Presidential Campaign

Donald Trump’s $25,000 Pam Bondi problem

Monday was a big day on the campaign trail.

Democratic nominee Hillary Clinton actually answered unscripted questions from reporters for the first time in, what, eight months?

Both campaigns focused their stretch-run firepower on Ohio, and caused a near-case of tarmac-lock as planes for GOP nominee Donald Trump and Clinton and their running mates converged at the Cleveland airport at the same time.

{mosads}But in the minds of at least some partisan observers, the biggest moment of the day was Trump’s declaration that he “never spoke” to Florida Attorney General Pam Bondi (R) about a $25,000 donation from the Donald J. Trump Foundation that arrived at the same time she was deciding whether to investigate Trump University and its get-rich-quick seminars.

This is a big story that has truly failed to crack the top crust of the mainstream news media, a fact that continues to baffle and outrage Clinton supporters who feel that their candidate is subjected to a daily barrage of pointed questions about email servers and pay-to-play accusations while Trump seems to get a pass on what some say is a case of outright bribery.

Here’s the backstory.

In September 2013, the Florida attorney general’s office announced that it was considering joining a New York state inquiry into Trump University and the flood of consumer complaints from people who felt that they were ripped off by the so-called “university.”

In roughly the same time period, Bondi spoke personally with Trump and solicited a political contribution from him. These facts are all explained in strong detail in an Associated Press report from June of this year.

On Sept. 17, three days after a spokesman for Bondi told the Orlando Sentinel that her office was, indeed, considering joining the Trump U. investigation, a $25,000 check was cut by Trump’s foundation and sent to a committee associated with Bondi’s campaign.

According to a Sentinel report from the time, it was one of the biggest contributions the campaign committee had received. We’ve since learned, thanks to The Washington Post, that the Trump Foundation is a small organization with “no paid staff and relatively little money for a superwealthy man’s personal charity.”

And after the check arrived, Bondi’s office decide not to pursue a case against Trump U., saying there were insufficient grounds to join the New York state probe.

Fast-forward three years, and there’s Pam Bondi delivering a prime-time address to the Republican National Convention on the subject of law enforcement.

And after the AP report in June focused new attention on the case, Bondi defended her actions. “No one in my office ever opened an investigation on Trump University nor was there a basis for doing so,” she said. “Any news story that suggests otherwise is completely false.”

Although the national news media gave little coverage to Trump’s donation, it has continued to provoke outraged headlines in the Florida press: “Donald Trump buys himself an attorney general for $25,000,” declared the Miami Herald in June 2016. A few months earlier, the Orlando Sentinel wrote: “Trump’s $25K to A.G. Bondi merits probe.”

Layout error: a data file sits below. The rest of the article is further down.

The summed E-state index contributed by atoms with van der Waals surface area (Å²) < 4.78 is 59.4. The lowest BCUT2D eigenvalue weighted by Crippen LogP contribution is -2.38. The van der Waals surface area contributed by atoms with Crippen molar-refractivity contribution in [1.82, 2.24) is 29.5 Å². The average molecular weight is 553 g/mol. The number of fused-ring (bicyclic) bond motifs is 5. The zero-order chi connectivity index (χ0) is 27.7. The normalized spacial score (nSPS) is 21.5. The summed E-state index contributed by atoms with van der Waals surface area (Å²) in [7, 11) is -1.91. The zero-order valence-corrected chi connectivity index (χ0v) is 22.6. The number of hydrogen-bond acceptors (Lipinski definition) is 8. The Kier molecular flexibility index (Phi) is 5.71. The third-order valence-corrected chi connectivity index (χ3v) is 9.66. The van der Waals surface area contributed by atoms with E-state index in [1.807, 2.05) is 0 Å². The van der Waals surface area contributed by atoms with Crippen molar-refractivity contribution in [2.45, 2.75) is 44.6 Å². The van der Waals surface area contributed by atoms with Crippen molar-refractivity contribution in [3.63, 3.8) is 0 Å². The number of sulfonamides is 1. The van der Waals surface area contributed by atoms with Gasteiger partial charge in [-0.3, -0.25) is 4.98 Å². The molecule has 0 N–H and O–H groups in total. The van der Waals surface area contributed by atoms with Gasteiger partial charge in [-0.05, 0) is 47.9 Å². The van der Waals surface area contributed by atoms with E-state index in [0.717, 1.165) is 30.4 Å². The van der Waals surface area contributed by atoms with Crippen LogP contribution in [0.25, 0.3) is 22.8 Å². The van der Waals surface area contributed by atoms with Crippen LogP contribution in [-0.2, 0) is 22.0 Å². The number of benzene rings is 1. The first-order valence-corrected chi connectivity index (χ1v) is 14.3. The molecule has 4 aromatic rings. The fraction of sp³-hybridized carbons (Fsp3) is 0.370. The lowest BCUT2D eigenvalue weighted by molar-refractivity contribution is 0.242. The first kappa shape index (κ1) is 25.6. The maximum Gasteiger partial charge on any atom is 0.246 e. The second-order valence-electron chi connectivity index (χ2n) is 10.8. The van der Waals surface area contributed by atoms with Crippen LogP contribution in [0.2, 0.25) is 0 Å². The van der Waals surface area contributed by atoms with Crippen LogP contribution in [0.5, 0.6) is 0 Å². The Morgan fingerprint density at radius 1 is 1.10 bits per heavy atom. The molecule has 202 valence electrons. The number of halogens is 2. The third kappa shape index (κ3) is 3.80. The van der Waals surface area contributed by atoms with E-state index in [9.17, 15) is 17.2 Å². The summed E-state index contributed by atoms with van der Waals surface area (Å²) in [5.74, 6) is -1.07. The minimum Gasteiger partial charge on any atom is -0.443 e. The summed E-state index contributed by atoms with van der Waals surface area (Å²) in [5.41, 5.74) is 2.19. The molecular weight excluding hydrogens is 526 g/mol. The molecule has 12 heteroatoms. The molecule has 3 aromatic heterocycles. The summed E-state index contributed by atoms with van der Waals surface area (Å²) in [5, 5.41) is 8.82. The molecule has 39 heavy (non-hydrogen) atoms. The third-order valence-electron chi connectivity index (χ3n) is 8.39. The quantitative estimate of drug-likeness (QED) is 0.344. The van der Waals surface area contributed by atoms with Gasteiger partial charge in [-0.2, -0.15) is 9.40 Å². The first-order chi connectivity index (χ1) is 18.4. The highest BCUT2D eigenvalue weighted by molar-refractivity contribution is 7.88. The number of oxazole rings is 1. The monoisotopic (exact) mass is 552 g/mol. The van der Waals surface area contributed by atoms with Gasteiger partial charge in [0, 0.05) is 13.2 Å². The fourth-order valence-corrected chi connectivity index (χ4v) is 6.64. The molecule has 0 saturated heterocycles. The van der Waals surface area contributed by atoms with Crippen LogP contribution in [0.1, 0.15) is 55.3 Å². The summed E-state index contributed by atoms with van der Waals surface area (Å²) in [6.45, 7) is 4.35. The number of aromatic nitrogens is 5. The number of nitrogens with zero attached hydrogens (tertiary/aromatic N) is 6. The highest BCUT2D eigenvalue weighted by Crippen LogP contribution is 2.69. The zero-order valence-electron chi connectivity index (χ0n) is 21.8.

Many of these accounts also pointed out how the Trump foundation contribution violated IRS rules, as tax-exempt charitable institutions are forbidden to make political donations.

Trump has since paid a $2,500 penalty to the IRS for the improper donation, according to a recent Washington Post report. The Post’s account is worth a read, since it also seems to suggest that the Trump foundation attempted to cover up the mistake.

A Trump official insisted, though, that there was no intent to deceive. “It was just an honest mistake,” Jeffrey McConney of the Trump Organization told the Post. “It wasn’t done intentionally to hide a political donation, it was just an error.”

Let’s ignore, for a moment, the IRS issue. The Trump campaign seems to think it has now fulfilled its duty to the U.S. government.

But that does nothing to address the deeper question of whether Trump tried to use the power of a big campaign check to win the support of Florida’s top law-enforcement official at a time when her office could have caused him considerable headache over his matchbook university.

Trump has made no secret in the past of his belief that donations are part of a quid pro quo between wealthy people and politicians. In a campaign appearance in Iowa in January, Trump talked about the corrupting power of money in politics and how he himself had to pay to play.

“I’ve got to give to them, because when I want something, I get it,” he said. “When I call, they kiss my ass.”

We are a long way from knowing precisely if that’s what Trump expected when the $25,000 check was written for the Bondi campaign.

But we do know, from his statements on Monday, that Trump is now saying he didn’t talk with Bondi about the donations.

And we also know that a spokesman for Bondi told the Associated Press in June that she in fact did talk with Trump about it.

Both of these statements cannot be true.

Roberts is a former assistant managing editor of The New York Times.

The views expressed by contributors are their own and not the views of The Hill.

Tags Donald Trump Hillary Clinton

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